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The Technology Management Group has a broad range of interests in the areas of technology, systems engineering and risk management and actively explores these through research and consultancy projects.

Consultancy focuses directly on the needs of the customer, and can last from a day up to several months. Research projects tend to be longer, typically 1-3 years in duration, and include an element of academic interest.

Specific areas of interest are:


Technology Planning

We have developed a process to manage the full range of activities required to plan the introduction of a new technology.


Starting with a strategic appraisal of the future state of the world the technology is expected to operate in through scenario planning, we next create a roadmap of the opportunities available. The potential technology options are compared through trade studies, before revisiting the roadmap with a view to implementing the technologies preferred in the trade studies. The final stage is to optimise the project that delivers the technology by considering the most appropriate resource profile given the risk of the project and other factors.

This approach was developed in a three-year research project sponsored by EPSRC, the DTI, GlaxoSmithKline, and Syngenta, which analysed the instrumentation supply chain.

Consultancy projects in this area have been performed with GlaxoSmithKline and the Photonics Knowledge Transfer Network.

The research on this was awarded the prize for the most novel use of systems engineering in the 2006 European Systems Engineering Conference.

Systems Thinking

A systems view of the world can be applied to good effect in most projects.

We have recently applied one systems thinking technique (‘soft systems methodology’) to help an aerospace prime contractor to learn more from its experience in previous projects.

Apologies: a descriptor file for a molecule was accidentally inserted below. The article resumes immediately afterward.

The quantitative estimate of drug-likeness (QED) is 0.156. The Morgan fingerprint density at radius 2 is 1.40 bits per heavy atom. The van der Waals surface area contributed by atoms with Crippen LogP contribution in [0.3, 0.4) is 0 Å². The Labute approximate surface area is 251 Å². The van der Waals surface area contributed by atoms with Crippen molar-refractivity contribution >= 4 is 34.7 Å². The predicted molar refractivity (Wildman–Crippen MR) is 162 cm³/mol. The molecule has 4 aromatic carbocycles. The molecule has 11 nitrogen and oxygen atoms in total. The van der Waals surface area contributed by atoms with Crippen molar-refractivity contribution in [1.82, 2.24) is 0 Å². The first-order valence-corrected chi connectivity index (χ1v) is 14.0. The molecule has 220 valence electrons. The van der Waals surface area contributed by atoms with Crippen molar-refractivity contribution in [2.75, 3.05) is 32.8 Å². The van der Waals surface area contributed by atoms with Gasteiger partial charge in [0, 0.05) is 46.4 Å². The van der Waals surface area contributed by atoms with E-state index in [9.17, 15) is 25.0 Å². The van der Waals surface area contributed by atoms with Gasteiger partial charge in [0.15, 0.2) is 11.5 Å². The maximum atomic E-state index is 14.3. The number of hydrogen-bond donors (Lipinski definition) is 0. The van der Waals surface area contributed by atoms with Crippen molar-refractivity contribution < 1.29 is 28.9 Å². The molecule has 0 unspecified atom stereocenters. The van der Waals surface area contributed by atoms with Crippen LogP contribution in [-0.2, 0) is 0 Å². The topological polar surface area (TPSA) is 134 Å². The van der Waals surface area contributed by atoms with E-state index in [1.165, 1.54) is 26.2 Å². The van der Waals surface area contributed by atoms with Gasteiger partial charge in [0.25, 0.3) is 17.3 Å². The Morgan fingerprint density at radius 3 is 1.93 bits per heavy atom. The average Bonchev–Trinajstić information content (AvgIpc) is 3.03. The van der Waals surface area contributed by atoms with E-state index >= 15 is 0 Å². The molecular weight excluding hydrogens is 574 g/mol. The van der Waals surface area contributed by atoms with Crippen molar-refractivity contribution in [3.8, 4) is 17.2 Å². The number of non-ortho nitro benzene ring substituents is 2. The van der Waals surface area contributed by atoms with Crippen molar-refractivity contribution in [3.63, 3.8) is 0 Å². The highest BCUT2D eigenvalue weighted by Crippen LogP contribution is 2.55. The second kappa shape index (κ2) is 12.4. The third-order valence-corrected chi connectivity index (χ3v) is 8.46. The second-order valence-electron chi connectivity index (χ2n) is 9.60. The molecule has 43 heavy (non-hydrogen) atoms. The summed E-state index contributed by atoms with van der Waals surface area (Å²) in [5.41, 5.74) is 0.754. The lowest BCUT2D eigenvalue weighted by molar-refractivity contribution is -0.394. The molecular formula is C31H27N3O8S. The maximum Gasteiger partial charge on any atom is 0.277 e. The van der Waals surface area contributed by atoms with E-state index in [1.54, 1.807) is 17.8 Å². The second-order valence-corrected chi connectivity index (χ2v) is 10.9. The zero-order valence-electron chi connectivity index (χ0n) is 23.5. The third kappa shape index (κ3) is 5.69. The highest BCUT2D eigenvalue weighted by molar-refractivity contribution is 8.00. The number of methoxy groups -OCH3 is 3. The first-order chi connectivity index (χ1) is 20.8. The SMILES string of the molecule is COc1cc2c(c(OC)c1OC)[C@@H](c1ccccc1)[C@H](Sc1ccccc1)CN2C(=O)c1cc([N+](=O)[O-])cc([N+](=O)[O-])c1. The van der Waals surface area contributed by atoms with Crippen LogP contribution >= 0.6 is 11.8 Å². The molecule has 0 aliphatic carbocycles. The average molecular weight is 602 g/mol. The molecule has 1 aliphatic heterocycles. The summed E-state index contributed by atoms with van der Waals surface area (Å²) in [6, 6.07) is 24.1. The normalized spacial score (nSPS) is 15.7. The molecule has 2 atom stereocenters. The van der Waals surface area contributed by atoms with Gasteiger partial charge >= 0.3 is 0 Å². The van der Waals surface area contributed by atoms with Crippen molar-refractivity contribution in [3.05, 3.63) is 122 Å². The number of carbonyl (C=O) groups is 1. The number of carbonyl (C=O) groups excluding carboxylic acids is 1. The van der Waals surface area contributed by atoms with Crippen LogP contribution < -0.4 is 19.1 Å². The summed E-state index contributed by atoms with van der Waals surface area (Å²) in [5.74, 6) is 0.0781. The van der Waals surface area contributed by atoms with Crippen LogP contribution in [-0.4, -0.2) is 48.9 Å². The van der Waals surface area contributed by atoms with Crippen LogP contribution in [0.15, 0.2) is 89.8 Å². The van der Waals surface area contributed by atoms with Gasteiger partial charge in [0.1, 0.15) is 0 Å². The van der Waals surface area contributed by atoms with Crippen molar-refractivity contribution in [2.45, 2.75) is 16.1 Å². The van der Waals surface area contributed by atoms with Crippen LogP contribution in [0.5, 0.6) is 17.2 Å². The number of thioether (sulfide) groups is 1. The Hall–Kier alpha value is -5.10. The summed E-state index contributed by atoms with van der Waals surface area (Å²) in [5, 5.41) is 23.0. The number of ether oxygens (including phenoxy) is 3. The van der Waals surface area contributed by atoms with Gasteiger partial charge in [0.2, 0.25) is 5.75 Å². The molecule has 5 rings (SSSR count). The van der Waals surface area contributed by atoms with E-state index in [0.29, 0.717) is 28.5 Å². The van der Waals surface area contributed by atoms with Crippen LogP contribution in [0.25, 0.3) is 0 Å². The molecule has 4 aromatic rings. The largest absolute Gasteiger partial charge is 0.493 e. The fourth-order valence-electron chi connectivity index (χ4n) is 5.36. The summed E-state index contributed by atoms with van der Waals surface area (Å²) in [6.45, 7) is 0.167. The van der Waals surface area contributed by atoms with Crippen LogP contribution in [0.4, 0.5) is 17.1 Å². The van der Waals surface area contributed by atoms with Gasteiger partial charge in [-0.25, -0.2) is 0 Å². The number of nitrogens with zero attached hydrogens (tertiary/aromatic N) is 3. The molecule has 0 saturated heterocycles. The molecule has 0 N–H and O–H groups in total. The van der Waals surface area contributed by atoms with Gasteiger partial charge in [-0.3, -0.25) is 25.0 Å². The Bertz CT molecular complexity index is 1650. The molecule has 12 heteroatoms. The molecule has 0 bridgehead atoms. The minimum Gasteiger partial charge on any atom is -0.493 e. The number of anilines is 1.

We applied another technique (‘system dynamics’) to think about the implications of introducing a variable charge for household waste collection on the incidence of fly-tipping.

This is an example of a joint project we have carrierd out with UCL's Jill Dando Institute of Crime Science - applying systems techniques to understand the causes of crime.


Managing Complex Projects

Most people realise that complex projects have a tendency to go wrong. What most people don’t realise is that these failures are quite easy to predict.

Drawing on experience from managing over 35 satellite missions and over 200 rocket experiements (with no failed missions), and many other successful non-space projects (such as 'Smart X-ray Optics'), the Technology Management Group has great interest in the theory and practice of managing complex projects.

We have written guidance for the UK Research Councils on best practice for managing complex projects.

In particular, we research issues associated with the management of technological risks in projects, and provide training for BP worldwide on Technology Risk Management.


Systems Modelling

We are experts in systems modelling, and are working with BAE Systems and Alexander Dennis buses on a £4m project to develop hybrid electric/diesel/fuel cell technology for passenger transit buses. The project - called Hybrid Electric Technology for Transit Buses - will last three years, and is being funded by the Government's Technology Strategy Board and the Department for Transport.

Our role is to develop a model to optimise the energy storage and power management throughout the vehicle, and to predict the challenges of integrating the technology into the existing system.



Research Students

In addition to the interests of our research staff, we are supervising over 30 research projects that are being conducted by our MSc students.


This page last modified 15 July, 2009 by Michael Emes


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